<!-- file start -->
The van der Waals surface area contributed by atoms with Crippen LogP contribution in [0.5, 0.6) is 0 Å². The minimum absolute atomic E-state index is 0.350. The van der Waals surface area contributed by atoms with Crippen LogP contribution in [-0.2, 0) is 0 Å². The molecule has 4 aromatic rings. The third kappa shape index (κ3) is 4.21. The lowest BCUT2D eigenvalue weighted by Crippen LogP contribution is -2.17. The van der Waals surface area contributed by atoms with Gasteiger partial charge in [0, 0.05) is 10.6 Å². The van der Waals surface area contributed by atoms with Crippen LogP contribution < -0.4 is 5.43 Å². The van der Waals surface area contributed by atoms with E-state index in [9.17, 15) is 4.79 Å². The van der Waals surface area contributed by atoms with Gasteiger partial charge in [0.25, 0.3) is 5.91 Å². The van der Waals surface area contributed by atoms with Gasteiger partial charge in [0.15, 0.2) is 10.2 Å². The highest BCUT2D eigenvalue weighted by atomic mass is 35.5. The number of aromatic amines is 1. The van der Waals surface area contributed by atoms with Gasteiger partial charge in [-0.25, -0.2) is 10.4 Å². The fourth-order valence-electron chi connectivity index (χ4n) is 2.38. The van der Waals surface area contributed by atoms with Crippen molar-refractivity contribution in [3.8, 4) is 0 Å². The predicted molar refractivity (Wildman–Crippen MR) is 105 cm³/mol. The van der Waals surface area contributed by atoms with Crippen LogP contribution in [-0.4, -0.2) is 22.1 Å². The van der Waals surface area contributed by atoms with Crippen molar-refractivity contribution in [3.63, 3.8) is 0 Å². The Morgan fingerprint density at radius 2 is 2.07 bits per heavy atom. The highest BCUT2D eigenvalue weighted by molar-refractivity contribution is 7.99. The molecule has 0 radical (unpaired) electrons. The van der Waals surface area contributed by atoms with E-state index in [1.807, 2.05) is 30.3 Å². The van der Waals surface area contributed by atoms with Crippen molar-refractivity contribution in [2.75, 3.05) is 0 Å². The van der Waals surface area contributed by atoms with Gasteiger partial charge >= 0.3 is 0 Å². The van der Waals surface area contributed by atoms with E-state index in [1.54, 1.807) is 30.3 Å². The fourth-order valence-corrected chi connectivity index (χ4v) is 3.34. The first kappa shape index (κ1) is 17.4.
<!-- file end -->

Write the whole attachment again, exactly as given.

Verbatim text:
The van der Waals surface area contributed by atoms with Crippen LogP contribution in [0.5, 0.6) is 0 Å². The minimum absolute atomic E-state index is 0.350. The van der Waals surface area contributed by atoms with Crippen LogP contribution in [-0.2, 0) is 0 Å². The molecule has 4 aromatic rings. The third kappa shape index (κ3) is 4.21. The lowest BCUT2D eigenvalue weighted by Crippen LogP contribution is -2.17. The van der Waals surface area contributed by atoms with Gasteiger partial charge in [0, 0.05) is 10.6 Å². The van der Waals surface area contributed by atoms with Crippen LogP contribution < -0.4 is 5.43 Å². The van der Waals surface area contributed by atoms with E-state index in [9.17, 15) is 4.79 Å². The van der Waals surface area contributed by atoms with Gasteiger partial charge in [0.25, 0.3) is 5.91 Å². The van der Waals surface area contributed by atoms with Gasteiger partial charge in [0.15, 0.2) is 10.2 Å². The highest BCUT2D eigenvalue weighted by atomic mass is 35.5. The number of aromatic amines is 1. The van der Waals surface area contributed by atoms with Gasteiger partial charge in [-0.25, -0.2) is 10.4 Å². The fourth-order valence-electron chi connectivity index (χ4n) is 2.38. The van der Waals surface area contributed by atoms with Crippen molar-refractivity contribution in [3.8, 4) is 0 Å². The predicted molar refractivity (Wildman–Crippen MR) is 105 cm³/mol. The van der Waals surface area contributed by atoms with Crippen LogP contribution in [-0.4, -0.2) is 22.1 Å². The van der Waals surface area contributed by atoms with Crippen molar-refractivity contribution in [3.63, 3.8) is 0 Å². The Morgan fingerprint density at radius 2 is 2.07 bits per heavy atom. The highest BCUT2D eigenvalue weighted by molar-refractivity contribution is 7.99. The molecule has 0 radical (unpaired) electrons. The van der Waals surface area contributed by atoms with E-state index in [1.807, 2.05) is 30.3 Å². The van der Waals surface area contributed by atoms with Crippen molar-refractivity contribution in [2.75, 3.05) is 0 Å². The van der Waals surface area contributed by atoms with Gasteiger partial charge >= 0.3 is 0 Å². The van der Waals surface area contributed by atoms with E-state index in [1.54, 1.807) is 30.3 Å². The fourth-order valence-corrected chi connectivity index (χ4v) is 3.34. The first kappa shape index (κ1) is 17.4.